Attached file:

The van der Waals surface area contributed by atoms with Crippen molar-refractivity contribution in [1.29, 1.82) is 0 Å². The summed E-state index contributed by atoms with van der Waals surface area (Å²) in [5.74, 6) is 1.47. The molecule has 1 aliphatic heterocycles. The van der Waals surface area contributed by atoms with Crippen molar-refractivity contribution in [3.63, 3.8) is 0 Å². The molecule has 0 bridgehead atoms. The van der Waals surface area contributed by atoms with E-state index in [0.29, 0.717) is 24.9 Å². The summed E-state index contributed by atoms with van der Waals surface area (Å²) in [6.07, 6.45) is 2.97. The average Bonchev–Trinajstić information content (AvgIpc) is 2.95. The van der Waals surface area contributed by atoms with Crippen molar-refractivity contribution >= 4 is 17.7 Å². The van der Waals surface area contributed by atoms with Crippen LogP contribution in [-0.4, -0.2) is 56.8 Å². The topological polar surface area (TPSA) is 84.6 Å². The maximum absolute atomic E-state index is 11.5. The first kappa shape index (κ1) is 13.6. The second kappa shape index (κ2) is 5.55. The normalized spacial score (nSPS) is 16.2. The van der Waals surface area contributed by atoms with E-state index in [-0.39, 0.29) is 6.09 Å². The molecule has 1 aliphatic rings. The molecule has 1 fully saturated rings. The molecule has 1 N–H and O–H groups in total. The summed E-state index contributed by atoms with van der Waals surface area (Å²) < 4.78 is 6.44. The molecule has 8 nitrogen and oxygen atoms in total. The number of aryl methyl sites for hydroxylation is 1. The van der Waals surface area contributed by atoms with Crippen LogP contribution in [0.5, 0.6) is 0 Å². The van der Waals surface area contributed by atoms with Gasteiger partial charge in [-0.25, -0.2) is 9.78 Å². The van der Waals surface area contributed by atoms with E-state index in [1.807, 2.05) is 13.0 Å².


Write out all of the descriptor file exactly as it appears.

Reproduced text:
The van der Waals surface area contributed by atoms with Crippen molar-refractivity contribution in [1.29, 1.82) is 0 Å². The summed E-state index contributed by atoms with van der Waals surface area (Å²) in [5.74, 6) is 1.47. The molecule has 1 aliphatic heterocycles. The van der Waals surface area contributed by atoms with Crippen molar-refractivity contribution in [3.63, 3.8) is 0 Å². The molecule has 0 bridgehead atoms. The van der Waals surface area contributed by atoms with E-state index in [0.29, 0.717) is 24.9 Å². The summed E-state index contributed by atoms with van der Waals surface area (Å²) in [6.07, 6.45) is 2.97. The average Bonchev–Trinajstić information content (AvgIpc) is 2.95. The van der Waals surface area contributed by atoms with Crippen molar-refractivity contribution >= 4 is 17.7 Å². The van der Waals surface area contributed by atoms with Crippen LogP contribution in [-0.4, -0.2) is 56.8 Å². The topological polar surface area (TPSA) is 84.6 Å². The maximum absolute atomic E-state index is 11.5. The first kappa shape index (κ1) is 13.6. The second kappa shape index (κ2) is 5.55. The normalized spacial score (nSPS) is 16.2. The van der Waals surface area contributed by atoms with E-state index in [-0.39, 0.29) is 6.09 Å². The molecule has 1 aliphatic rings. The molecule has 1 fully saturated rings. The molecule has 1 N–H and O–H groups in total. The summed E-state index contributed by atoms with van der Waals surface area (Å²) < 4.78 is 6.44. The molecule has 8 nitrogen and oxygen atoms in total. The number of aryl methyl sites for hydroxylation is 1. The van der Waals surface area contributed by atoms with Crippen LogP contribution in [0.5, 0.6) is 0 Å². The van der Waals surface area contributed by atoms with Gasteiger partial charge in [-0.25, -0.2) is 9.78 Å². The van der Waals surface area contributed by atoms with E-state index in [1.807, 2.05) is 13.0 Å².